What’s so strange about an insurance man falling short of doing all the things he makes a living out of promising you he would do?
In that respect, Chris Paul isn’t any different from the alter ego he plays in all those hilarious State Farm commercials that seem to play out on a constant loop in homes across the globe this time of year. But the chuckles undoubtedly have now gone quiet in L.A., where a modern-day, NBA hoops equivalent of Casey at the Bat has yet again just played out with Paul and the Clips once more going down with a big whiff.
Rookie-of-the year honors, seven All-Star game appearances and two Olympic gold medals aside, all the underachieving is enough to now have some openly wondering if after nine seasons of having not led a team past the second round of the NBA playoffs the time has come to cash in all those policies advertising Paul as clutch game performer.
Paul finished the Clippers’ season-ending Game 6 loss to the Oklahoma City Thunder in the Western Conference semifinals with 25 points, 11 assists and seven rebounds, but you don’t have to have Cliff Paul’s acumen or expertise to know the numbers don’t always add up.
For as much as any that or even the 20 points, 10 assists and four rebounds he averaged over the entire series, Paul’s performance will forever be symbolized by some of the mind-boggling decisions he made in back-to-back sub par fourth quarters, namely fouling Russell Westbrook on a desperation three-point heave in Game 5 and a myriad of forced passes leading to turnovers and Thunder fast breaks over the last two games of the series — including two costly miscues in the final 14 seconds of the aforementioned contest.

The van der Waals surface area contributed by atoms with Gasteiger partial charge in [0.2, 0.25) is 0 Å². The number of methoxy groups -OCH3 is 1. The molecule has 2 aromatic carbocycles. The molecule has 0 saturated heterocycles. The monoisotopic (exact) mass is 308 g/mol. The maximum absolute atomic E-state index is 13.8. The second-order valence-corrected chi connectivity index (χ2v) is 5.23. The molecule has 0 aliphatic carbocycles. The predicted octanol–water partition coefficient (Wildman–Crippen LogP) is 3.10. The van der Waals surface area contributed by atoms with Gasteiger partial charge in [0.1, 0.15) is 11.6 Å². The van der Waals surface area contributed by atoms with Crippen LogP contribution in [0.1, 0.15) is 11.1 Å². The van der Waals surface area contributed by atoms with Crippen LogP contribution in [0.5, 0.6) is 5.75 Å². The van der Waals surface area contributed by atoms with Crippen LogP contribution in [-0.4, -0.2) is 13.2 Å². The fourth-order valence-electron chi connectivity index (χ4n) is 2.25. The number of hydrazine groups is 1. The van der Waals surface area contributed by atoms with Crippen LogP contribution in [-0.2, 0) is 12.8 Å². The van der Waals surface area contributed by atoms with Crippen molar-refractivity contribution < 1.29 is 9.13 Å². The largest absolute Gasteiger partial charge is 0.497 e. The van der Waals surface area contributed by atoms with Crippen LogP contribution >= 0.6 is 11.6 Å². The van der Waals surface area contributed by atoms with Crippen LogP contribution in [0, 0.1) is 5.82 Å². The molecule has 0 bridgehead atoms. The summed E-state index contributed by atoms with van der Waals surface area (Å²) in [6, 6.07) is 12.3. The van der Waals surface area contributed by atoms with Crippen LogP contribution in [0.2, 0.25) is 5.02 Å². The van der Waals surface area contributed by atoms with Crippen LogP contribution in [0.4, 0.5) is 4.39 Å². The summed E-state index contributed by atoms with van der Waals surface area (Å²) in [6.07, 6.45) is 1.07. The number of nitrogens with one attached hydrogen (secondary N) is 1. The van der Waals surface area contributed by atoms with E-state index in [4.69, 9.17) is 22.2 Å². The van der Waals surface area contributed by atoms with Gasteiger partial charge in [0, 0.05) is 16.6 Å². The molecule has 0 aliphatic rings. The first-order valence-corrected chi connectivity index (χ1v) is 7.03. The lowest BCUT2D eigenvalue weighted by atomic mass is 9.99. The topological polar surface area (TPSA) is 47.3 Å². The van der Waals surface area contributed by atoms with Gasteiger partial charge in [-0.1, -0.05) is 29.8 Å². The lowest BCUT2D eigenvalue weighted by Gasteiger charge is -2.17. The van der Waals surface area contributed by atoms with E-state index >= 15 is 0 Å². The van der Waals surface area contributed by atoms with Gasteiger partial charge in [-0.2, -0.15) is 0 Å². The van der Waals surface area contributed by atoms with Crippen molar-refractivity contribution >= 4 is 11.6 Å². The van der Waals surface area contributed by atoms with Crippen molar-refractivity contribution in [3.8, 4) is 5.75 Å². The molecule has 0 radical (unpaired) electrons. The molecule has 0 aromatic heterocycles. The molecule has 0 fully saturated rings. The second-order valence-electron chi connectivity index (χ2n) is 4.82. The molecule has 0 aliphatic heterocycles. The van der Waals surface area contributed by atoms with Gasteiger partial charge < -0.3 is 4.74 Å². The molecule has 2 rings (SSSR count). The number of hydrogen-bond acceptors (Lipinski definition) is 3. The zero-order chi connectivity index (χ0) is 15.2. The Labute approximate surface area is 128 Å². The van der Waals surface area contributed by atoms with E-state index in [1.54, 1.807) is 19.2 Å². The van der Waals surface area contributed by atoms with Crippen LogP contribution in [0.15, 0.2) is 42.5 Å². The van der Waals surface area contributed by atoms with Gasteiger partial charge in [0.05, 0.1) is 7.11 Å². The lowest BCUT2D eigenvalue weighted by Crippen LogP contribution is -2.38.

The overriding reviews won’t help. They now date all the way back to Paul’s days as an All-American at Wake Forest, where he, nonetheless, failed to ever lead his team past the Sweet 16 in the NCAA tournament despite being ranked as high as a No. 2 seed.
After his latest meltdown, Paul stepped to the Staples Center postgame podium as if it were the set of one of those State Farm takes and tried to make sense of it all.
“It’s a long summer, I’ll tell you that much,” he said upon being peppered with one question after another about yet another failed playoff run. “I prepare every off-season like I always do. It’s not just to get out of the second round. It’s to win a championship. I don’t know anybody in our league that plays for the Western Conference finals. That’s not enough.”
But it’s more than Chris Paul, heretofore, has been able to deliver. And all the Cliff Paul salesman like talk in the world can’t change that.